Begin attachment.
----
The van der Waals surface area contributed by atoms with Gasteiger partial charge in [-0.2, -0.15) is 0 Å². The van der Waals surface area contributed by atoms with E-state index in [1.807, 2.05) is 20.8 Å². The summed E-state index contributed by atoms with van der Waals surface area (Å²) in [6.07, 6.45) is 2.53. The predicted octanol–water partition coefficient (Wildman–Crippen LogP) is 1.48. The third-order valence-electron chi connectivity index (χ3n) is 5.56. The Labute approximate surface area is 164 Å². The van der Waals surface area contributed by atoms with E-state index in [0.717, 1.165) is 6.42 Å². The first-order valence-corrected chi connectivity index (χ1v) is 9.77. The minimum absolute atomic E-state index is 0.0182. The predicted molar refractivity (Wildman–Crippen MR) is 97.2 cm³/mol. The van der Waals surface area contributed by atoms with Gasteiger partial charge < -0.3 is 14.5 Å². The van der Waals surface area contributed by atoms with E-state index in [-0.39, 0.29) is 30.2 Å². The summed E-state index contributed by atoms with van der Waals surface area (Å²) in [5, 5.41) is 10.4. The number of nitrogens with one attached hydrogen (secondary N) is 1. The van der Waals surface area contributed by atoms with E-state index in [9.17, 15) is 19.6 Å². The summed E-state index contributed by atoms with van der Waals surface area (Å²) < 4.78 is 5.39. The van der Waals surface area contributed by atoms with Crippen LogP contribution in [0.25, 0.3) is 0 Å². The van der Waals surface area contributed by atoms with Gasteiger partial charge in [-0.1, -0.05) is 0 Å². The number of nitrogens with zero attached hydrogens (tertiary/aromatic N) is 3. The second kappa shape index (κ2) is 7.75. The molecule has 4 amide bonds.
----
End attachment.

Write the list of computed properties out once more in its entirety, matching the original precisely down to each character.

The van der Waals surface area contributed by atoms with Gasteiger partial charge in [-0.2, -0.15) is 0 Å². The van der Waals surface area contributed by atoms with E-state index in [1.807, 2.05) is 20.8 Å². The summed E-state index contributed by atoms with van der Waals surface area (Å²) in [6.07, 6.45) is 2.53. The predicted octanol–water partition coefficient (Wildman–Crippen LogP) is 1.48. The third-order valence-electron chi connectivity index (χ3n) is 5.56. The Labute approximate surface area is 164 Å². The van der Waals surface area contributed by atoms with E-state index in [0.717, 1.165) is 6.42 Å². The first-order valence-corrected chi connectivity index (χ1v) is 9.77. The minimum absolute atomic E-state index is 0.0182. The predicted molar refractivity (Wildman–Crippen MR) is 97.2 cm³/mol. The van der Waals surface area contributed by atoms with Gasteiger partial charge < -0.3 is 14.5 Å². The van der Waals surface area contributed by atoms with E-state index in [-0.39, 0.29) is 30.2 Å². The summed E-state index contributed by atoms with van der Waals surface area (Å²) in [5, 5.41) is 10.4. The number of nitrogens with one attached hydrogen (secondary N) is 1. The van der Waals surface area contributed by atoms with E-state index in [9.17, 15) is 19.6 Å². The summed E-state index contributed by atoms with van der Waals surface area (Å²) < 4.78 is 5.39. The van der Waals surface area contributed by atoms with Crippen LogP contribution in [0.25, 0.3) is 0 Å². The van der Waals surface area contributed by atoms with Gasteiger partial charge in [-0.1, -0.05) is 0 Å². The number of nitrogens with zero attached hydrogens (tertiary/aromatic N) is 3. The second kappa shape index (κ2) is 7.75. The molecule has 4 amide bonds.